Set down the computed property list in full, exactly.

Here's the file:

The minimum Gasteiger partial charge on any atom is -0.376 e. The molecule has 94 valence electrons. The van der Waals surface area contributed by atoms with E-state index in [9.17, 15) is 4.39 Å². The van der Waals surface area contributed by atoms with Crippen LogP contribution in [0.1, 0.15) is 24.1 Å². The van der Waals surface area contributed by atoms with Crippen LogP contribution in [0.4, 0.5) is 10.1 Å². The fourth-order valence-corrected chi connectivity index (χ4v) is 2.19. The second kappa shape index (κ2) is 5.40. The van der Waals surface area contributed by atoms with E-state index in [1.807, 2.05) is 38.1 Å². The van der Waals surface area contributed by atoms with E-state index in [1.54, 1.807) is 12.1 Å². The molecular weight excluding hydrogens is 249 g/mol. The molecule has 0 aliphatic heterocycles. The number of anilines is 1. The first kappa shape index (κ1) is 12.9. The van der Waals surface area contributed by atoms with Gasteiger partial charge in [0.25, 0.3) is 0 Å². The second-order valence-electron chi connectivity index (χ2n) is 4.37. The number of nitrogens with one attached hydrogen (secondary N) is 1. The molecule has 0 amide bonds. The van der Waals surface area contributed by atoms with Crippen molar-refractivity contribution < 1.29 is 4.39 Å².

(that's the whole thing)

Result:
The minimum Gasteiger partial charge on any atom is -0.376 e. The molecule has 94 valence electrons. The van der Waals surface area contributed by atoms with E-state index in [9.17, 15) is 4.39 Å². The van der Waals surface area contributed by atoms with Crippen LogP contribution in [0.1, 0.15) is 24.1 Å². The van der Waals surface area contributed by atoms with Crippen LogP contribution in [0.4, 0.5) is 10.1 Å². The fourth-order valence-corrected chi connectivity index (χ4v) is 2.19. The second kappa shape index (κ2) is 5.40. The van der Waals surface area contributed by atoms with E-state index in [1.807, 2.05) is 38.1 Å². The van der Waals surface area contributed by atoms with E-state index in [1.54, 1.807) is 12.1 Å². The molecular weight excluding hydrogens is 249 g/mol. The molecule has 0 aliphatic heterocycles. The number of anilines is 1. The first kappa shape index (κ1) is 12.9. The van der Waals surface area contributed by atoms with Gasteiger partial charge in [0.25, 0.3) is 0 Å². The second-order valence-electron chi connectivity index (χ2n) is 4.37. The number of nitrogens with one attached hydrogen (secondary N) is 1. The molecule has 0 amide bonds. The van der Waals surface area contributed by atoms with Crippen molar-refractivity contribution < 1.29 is 4.39 Å².